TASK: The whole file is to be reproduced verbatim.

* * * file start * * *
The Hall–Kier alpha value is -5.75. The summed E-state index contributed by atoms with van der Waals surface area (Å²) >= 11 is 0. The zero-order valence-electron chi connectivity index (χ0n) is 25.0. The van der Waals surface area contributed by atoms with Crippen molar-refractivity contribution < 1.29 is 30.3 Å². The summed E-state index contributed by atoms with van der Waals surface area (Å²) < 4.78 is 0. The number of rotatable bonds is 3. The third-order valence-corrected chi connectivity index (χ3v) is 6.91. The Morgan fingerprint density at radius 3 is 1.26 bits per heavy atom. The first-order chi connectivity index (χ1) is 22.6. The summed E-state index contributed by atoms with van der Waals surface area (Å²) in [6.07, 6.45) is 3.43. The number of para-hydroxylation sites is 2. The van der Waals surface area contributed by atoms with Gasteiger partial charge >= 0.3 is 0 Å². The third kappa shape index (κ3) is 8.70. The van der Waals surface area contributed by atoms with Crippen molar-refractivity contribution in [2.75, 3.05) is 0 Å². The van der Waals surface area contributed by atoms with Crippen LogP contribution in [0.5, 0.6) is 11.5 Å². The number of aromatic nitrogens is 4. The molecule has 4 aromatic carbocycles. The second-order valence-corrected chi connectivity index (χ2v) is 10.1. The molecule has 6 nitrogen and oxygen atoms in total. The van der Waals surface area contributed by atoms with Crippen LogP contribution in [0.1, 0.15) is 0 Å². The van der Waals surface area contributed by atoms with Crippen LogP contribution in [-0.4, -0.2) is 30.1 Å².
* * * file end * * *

The Hall–Kier alpha value is -5.75. The summed E-state index contributed by atoms with van der Waals surface area (Å²) >= 11 is 0. The zero-order valence-electron chi connectivity index (χ0n) is 25.0. The van der Waals surface area contributed by atoms with Crippen molar-refractivity contribution < 1.29 is 30.3 Å². The summed E-state index contributed by atoms with van der Waals surface area (Å²) < 4.78 is 0. The number of rotatable bonds is 3. The third-order valence-corrected chi connectivity index (χ3v) is 6.91. The Morgan fingerprint density at radius 3 is 1.26 bits per heavy atom. The first-order chi connectivity index (χ1) is 22.6. The summed E-state index contributed by atoms with van der Waals surface area (Å²) in [6.07, 6.45) is 3.43. The number of para-hydroxylation sites is 2. The van der Waals surface area contributed by atoms with Gasteiger partial charge >= 0.3 is 0 Å². The third kappa shape index (κ3) is 8.70. The van der Waals surface area contributed by atoms with Crippen molar-refractivity contribution in [2.75, 3.05) is 0 Å². The van der Waals surface area contributed by atoms with Crippen LogP contribution in [0.5, 0.6) is 11.5 Å². The number of aromatic nitrogens is 4. The molecule has 4 aromatic carbocycles. The second-order valence-corrected chi connectivity index (χ2v) is 10.1. The molecule has 6 nitrogen and oxygen atoms in total. The van der Waals surface area contributed by atoms with Crippen LogP contribution in [0.1, 0.15) is 0 Å². The van der Waals surface area contributed by atoms with Crippen LogP contribution in [-0.4, -0.2) is 30.1 Å².